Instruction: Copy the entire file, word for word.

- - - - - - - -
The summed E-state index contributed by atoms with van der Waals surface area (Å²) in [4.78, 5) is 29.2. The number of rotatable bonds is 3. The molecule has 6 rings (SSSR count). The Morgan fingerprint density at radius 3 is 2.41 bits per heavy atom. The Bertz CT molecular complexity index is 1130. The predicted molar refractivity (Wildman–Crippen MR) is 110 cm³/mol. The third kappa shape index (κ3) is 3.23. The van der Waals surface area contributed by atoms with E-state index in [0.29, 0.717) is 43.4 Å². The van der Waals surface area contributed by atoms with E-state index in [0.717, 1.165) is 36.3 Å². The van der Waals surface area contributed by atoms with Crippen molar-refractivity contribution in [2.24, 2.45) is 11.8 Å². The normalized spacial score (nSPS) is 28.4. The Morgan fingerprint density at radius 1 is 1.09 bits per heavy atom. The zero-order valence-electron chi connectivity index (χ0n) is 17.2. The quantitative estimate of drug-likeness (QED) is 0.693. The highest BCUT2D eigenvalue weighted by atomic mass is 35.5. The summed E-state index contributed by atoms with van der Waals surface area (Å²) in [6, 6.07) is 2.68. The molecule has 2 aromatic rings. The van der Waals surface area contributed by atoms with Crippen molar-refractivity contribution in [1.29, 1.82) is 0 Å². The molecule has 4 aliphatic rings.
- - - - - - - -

The summed E-state index contributed by atoms with van der Waals surface area (Å²) in [4.78, 5) is 29.2. The number of rotatable bonds is 3. The molecule has 6 rings (SSSR count). The Morgan fingerprint density at radius 3 is 2.41 bits per heavy atom. The Bertz CT molecular complexity index is 1130. The predicted molar refractivity (Wildman–Crippen MR) is 110 cm³/mol. The third kappa shape index (κ3) is 3.23. The van der Waals surface area contributed by atoms with E-state index in [0.29, 0.717) is 43.4 Å². The van der Waals surface area contributed by atoms with E-state index in [0.717, 1.165) is 36.3 Å². The van der Waals surface area contributed by atoms with Crippen molar-refractivity contribution in [2.24, 2.45) is 11.8 Å². The normalized spacial score (nSPS) is 28.4. The Morgan fingerprint density at radius 1 is 1.09 bits per heavy atom. The zero-order valence-electron chi connectivity index (χ0n) is 17.2. The quantitative estimate of drug-likeness (QED) is 0.693. The highest BCUT2D eigenvalue weighted by atomic mass is 35.5. The summed E-state index contributed by atoms with van der Waals surface area (Å²) in [6, 6.07) is 2.68. The molecule has 2 aromatic rings. The van der Waals surface area contributed by atoms with Crippen molar-refractivity contribution in [1.29, 1.82) is 0 Å². The molecule has 4 aliphatic rings.